And with Elliott limited to just 36 games, the Spurs turned to role players such as Vinny Del Negro and Jaren Jackson to carry much of the load. 

    That core was good enough to dismiss the Phoenix Suns in the opening round before quickly falling to the Utah Jazz in five games, losing to the same team in the semifinals twice in a three-year span.

    It was a promising beginning to the Duncan-Robinson era, but it was also a reminder that this team needed some help on the offensive end.

13. The 2010-11 Season

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    After an impressive 61-win regular season, the Spurs lost to the eighth-seeded Memphis Grizzlies in an opening round that will be remembered for all the wrong reasons.

    Duncan sprained his ankle in late March, and Ginobili hurt his elbow in the last game of the regular season. The former went on to average just 12.7 points through six games against the Grizzlies, while the latter sat out a tightly contested Game 1 loss.

    It was a frustrating outcome for a club that was such a balanced and potent scoring machine, a harbinger of the style of play that typified San Antonio's more successful exploits in the years to come.

    Meanwhile, the upset marked the first time in franchise history that Memphis would win a playoff series. Big men Marc Gasol and Zach Randolph gave the Spurs all they could handle and put the Grizzlies on the map as seemingly perennial dark-horse darlings.

    "Memphis had been the franchise best known for empty seats and the unenviable NBA mark for playoff futility at 0-12 after being swept in its first three appearances," The Associated Press' Teresa M. Walker wrote after the decisive Game 6. "This time, a third straight sellout crowd cheered every bucket with a couple signs begging the Grizzlies to 'Finish Them' in a town in desperate need of a hero."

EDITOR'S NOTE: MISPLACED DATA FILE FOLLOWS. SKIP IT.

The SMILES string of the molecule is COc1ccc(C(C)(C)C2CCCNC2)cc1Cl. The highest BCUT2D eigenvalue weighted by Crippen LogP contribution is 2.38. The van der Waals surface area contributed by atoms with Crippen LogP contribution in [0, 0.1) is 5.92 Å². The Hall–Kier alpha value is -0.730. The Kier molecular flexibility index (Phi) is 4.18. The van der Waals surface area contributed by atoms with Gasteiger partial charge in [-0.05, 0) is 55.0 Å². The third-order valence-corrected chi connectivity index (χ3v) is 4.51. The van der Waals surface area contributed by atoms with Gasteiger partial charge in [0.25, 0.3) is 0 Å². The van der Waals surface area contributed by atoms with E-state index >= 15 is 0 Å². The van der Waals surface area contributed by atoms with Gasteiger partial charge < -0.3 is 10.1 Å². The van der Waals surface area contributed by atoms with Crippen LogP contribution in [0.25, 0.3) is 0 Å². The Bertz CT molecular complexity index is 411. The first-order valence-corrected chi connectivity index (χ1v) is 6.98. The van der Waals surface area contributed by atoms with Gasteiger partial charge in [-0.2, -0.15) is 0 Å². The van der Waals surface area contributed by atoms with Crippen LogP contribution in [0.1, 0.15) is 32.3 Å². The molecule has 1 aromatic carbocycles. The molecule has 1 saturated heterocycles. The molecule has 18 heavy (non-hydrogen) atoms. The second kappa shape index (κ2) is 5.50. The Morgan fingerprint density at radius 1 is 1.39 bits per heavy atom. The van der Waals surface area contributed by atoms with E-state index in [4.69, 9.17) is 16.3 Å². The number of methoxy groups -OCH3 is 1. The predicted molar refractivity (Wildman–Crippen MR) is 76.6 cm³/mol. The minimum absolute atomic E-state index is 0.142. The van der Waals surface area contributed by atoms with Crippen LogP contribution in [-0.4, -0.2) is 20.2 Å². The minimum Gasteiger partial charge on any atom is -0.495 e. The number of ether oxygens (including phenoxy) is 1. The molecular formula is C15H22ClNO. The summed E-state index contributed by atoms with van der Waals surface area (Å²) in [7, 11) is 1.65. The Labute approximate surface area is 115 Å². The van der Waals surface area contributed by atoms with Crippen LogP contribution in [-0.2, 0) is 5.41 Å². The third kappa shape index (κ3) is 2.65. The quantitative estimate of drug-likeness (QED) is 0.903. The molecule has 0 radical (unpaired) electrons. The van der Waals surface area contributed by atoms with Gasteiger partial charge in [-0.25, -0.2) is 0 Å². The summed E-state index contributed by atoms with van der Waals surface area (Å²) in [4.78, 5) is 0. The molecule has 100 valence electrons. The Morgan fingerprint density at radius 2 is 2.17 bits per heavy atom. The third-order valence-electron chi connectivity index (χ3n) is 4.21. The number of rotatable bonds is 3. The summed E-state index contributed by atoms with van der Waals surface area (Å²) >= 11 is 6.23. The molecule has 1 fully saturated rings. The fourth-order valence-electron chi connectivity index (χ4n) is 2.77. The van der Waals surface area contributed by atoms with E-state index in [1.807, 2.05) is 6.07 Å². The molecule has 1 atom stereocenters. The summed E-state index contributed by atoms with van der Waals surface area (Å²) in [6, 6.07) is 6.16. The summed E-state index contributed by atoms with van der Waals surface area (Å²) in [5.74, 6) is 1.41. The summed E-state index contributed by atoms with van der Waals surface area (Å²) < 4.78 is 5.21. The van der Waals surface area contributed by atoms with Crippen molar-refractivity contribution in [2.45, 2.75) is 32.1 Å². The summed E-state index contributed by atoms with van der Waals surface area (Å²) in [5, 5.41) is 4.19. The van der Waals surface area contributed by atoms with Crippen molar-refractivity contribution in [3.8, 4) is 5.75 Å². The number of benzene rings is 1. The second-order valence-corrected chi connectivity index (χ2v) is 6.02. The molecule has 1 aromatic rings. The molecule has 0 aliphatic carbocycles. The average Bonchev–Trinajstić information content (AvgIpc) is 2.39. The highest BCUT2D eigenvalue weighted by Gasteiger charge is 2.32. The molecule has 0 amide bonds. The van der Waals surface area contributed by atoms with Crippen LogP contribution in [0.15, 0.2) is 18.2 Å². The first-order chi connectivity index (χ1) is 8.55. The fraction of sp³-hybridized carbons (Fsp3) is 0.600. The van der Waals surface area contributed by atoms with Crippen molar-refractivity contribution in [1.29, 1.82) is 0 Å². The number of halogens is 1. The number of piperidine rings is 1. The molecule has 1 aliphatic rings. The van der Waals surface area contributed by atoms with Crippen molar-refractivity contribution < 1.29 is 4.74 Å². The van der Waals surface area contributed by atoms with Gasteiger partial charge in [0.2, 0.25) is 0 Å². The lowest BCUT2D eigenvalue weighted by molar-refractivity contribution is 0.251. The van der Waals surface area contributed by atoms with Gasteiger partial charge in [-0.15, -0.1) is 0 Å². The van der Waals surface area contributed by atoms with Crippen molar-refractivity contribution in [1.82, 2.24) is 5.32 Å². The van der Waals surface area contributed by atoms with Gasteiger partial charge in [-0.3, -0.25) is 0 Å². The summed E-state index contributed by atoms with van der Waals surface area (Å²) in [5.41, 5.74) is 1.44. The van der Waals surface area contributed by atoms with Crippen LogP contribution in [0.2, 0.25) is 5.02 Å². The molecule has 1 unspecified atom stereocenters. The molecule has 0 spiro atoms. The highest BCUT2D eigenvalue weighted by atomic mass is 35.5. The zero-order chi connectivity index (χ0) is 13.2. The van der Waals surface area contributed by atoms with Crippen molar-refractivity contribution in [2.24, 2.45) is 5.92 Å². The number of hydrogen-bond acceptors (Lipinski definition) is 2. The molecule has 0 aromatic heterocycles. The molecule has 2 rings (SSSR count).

The upset dealt San Antonio its second opening-round defeat in three seasons. It increasingly seemed like the Spurs had become regular-season wonders destined for playoff disappointment. And questions about Duncan's longevity became germane as ever. 

    "Our window is closing," Parker told reporters before the Memphis series, reports Jeff McDonald of MySanAntonio.com. "I really feels like it's our last chance to really do something."

    But even Popovich admitted that this Spurs team had already exceeded expectations.

    "I don't think there's anybody, in or out of the league, that thought this team would be the first seed in the West," Popovich said before the opening round.

    "We really were just hoping to make the playoffs," he added.

10. The 2001-02 Season

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    Duncan's first MVP season coincided with Parker's rookie campaign.

    The former averaged a career-high 25.5 points per contest, while the latter broke onto the scene with 9.2 points and 4.3 assists per game, starting 72 of his 77 games in the process. Robinson remained the team's second-leading scorer, despite playing just 29.5 minutes per game.

    This was still a defensively minded team like the one that won it all in 1999. The offseason addition of swingman Bruce Bowen fit that identity, and his legendary perimeter defense would become central to the Spurs next three championships.

    But while the foundation of something special was falling into place, it wasn't quite ready.

    The Spurs eventually lost to the Los Angeles Lakers in a five-game semifinals series, failing to reach the Finals for a third-straight time after '99. San Antonio led each game going into the fourth quarter but apparently lacked the killer instinct to close games out.

    It may not have been a season to remember, but it was a step in the right direction. The Spurs were slowly but surely infusing the roster with new blood that would play a pivotal role throughout the next phase of the Popovich era.

11. The 2003-04 Season

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    The first season after David Robinson's retirement could have gone slightly better.

    San Antonio's second attempt at a repeat ran into a semifinals wall otherwise known as the Los Angeles Lakers. More specifically, it ran into Derek Fisher.

    The veteran point guard sank a mid-range jumper with .04 seconds remaining in the Game 5, giving the Los Angeles Lakers a 74-73 victory and a 3-2 lead in a series they'd eventually win in Game 6. Fisher's game-winner followed a last-second heave by Duncan that was arguably even more improbable.